In Bohr's model, the planet model, it was thought that electrons were orbiting a nucleus just as planets are orbiting the sun. Over time, this model was proved to be inconsistent with the further findings, especially with the fact that electrons exhibited wave properties.
This lead to defining orbitals in terms of quantum mechanics. An orbital is defined as a space in which the probability of finding an electron is 95 %. Each allowed orbital has a precisely known energy, this is why we can calculate the energy needed to promote an electron to a higher orbital, as we know the difference in energies between the orbitals.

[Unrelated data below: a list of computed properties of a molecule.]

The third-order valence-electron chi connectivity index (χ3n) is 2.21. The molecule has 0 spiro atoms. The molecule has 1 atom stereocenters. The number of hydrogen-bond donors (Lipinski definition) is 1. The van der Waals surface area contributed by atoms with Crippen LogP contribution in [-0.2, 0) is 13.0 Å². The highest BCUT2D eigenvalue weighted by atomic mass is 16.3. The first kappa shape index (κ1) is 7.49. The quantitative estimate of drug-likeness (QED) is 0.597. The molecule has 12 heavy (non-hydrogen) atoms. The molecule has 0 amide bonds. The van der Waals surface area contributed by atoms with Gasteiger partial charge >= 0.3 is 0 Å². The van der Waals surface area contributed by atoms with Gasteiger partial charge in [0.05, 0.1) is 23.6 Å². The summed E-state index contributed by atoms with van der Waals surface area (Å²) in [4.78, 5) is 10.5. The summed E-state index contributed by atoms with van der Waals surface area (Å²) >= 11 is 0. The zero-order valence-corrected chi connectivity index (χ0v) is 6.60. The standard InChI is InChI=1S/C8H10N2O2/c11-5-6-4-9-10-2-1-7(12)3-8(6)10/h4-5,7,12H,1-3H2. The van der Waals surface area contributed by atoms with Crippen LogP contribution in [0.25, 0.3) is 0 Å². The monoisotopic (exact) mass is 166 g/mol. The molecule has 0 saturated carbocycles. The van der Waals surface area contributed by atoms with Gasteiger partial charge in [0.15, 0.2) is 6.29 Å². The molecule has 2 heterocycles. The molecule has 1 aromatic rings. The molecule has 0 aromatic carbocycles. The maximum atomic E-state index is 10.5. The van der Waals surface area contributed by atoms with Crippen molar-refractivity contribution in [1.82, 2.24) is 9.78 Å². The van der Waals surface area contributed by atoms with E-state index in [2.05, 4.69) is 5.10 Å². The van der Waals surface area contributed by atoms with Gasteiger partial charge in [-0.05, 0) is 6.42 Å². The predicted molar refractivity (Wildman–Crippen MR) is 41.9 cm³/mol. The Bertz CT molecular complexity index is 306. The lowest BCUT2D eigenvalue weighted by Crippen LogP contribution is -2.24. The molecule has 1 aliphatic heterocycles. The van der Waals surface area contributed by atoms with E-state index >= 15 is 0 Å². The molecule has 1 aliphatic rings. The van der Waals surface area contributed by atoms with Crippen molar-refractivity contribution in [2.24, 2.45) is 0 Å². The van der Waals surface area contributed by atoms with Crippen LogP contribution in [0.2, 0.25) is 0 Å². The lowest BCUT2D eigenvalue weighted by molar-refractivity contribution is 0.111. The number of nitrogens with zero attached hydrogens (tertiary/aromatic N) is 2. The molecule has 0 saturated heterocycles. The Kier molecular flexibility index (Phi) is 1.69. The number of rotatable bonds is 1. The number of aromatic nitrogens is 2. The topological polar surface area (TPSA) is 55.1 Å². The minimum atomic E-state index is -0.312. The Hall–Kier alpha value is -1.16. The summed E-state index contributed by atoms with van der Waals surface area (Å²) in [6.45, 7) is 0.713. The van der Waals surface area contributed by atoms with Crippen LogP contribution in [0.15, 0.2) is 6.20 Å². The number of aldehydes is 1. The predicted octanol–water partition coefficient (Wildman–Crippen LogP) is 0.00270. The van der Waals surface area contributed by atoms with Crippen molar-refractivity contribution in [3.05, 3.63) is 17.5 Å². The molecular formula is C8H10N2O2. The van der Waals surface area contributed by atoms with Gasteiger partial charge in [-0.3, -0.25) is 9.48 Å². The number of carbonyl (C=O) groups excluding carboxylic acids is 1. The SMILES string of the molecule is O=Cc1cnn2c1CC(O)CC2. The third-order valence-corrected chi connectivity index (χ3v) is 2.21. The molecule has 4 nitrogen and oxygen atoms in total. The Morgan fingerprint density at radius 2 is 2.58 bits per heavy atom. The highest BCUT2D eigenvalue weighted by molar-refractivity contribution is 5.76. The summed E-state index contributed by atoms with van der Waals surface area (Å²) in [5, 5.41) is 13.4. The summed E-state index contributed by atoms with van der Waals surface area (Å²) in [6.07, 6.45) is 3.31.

Pierre and Marie Curie were awarded the 1903 Nobel Prize in Physics for their joint research in radioactivity. They proved that radioactivity does not depend on the arrangement of molecules in atoms, but that radioactivity originates from the atoms themselves. They also introduced two new elements: radium and polonium.